At the other end of the spectrum, tuina and orthopaedic work requires physical power, strong hands and direct physical contact with patients. When I was in China in the 1980s, I would say that the acupuncturists I studied with allied themselves more to this end of the spectrum – they were proud to demonstrate a similar kind of vigour and directness in their needling and their handling of patients.

Working with the body is a vital part of maintaining health, and since the role of a Chinese medicine practitioner includes teaching and modelling positive lifestyles, it seems fair to say that all practitioners should be cultivating their bodies in some way. There is a wide variety of practices to choose from and we need a range of activities to maximise wellbeing – ones that build a moderate degree of aerobic fitness, for example. But it’s hard to argue that the millennia-old wisdom that informs good qigong shouldn’t form the foundation of a practitioner’s practice. And if practitioners awaken to the transformational power of qigong, they can become advocates who help raise the profile of qigong to a level we now associate only with yoga.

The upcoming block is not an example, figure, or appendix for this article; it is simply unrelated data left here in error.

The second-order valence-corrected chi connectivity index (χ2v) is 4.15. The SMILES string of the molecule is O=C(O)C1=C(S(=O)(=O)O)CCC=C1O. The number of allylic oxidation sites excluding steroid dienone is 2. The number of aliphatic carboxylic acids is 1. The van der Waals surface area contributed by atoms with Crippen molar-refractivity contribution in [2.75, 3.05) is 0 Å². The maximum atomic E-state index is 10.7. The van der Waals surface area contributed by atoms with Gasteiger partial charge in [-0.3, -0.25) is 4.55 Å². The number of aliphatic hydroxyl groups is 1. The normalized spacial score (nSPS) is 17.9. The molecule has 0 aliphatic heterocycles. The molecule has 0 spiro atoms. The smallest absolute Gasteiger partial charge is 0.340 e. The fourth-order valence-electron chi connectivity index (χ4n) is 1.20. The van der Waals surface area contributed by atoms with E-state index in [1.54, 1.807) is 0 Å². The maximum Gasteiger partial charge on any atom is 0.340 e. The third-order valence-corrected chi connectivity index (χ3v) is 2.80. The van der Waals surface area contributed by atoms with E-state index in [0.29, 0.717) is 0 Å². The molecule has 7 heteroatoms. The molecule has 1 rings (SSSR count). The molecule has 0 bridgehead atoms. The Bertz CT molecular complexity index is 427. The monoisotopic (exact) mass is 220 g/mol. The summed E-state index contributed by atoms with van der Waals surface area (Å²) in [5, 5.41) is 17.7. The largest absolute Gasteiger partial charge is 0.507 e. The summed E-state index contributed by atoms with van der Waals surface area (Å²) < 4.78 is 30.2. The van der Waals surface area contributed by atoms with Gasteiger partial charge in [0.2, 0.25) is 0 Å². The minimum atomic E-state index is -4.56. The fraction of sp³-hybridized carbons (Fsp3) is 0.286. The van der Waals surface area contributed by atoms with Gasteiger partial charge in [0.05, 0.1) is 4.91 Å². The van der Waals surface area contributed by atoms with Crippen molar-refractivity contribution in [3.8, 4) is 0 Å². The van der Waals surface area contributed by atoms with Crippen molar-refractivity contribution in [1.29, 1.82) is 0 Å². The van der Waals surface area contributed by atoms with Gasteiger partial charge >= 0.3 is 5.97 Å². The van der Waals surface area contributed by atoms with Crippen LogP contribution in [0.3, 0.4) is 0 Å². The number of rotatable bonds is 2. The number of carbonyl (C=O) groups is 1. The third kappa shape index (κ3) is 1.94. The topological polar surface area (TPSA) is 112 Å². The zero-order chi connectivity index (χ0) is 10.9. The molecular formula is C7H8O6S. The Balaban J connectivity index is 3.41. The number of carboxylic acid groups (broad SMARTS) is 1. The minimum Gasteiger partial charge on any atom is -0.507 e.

1. That’s such a valid point you are making here. I, as a practitioner of Chinese medicine often thought how is it that my degree did not expect me to study Qi gong? Qi gong, acupuncture and herbal medicine are the cores of Chinese medicine yet we spend number of hours studying other modalities but nothing on Qi gong!

    Your point about Qi gong being the poor cousin of yoga also is interesting. I have practiced yoga for many years and have done so because it was available to me. I would love to join a Qi gong class if it was available. Who, then should go forth with populating Qi gong? Well, I think it should be us, Chinese medicine practitioners! We should be learning it as a part of our degree so that we can actually hand down this tradition to our patients to empower them.

    But hang on, it’s not taught at university!

    Yes, I think your call to awaken us to being educated on Qi gong is very valid and I will endeavour to learn it. Which is why I am also very excited to see some video materials of your teachings!

    May Qi bless you in your breath and movements.

  2. I have been practicing qigong and martial art for over 25 years . Am just coming into prequalifying period in chinese medicine. Again the missing link in colleges is that there isn’t enough QI work done practically. I have been prescribing qigong as medicine for many years as taught by my master.

    However I think that qigong has an identity crisis.
    Anything that takes some time to attain is deemed as not of value . As society we have an entitlement to have things immediately . Unfortunately having everything immediately results in quick depletion as we search for the next thing. Qigong, Chinese medicine all come from TAO maybe we should focus on that as a principle then educate people to breath deep and awaken .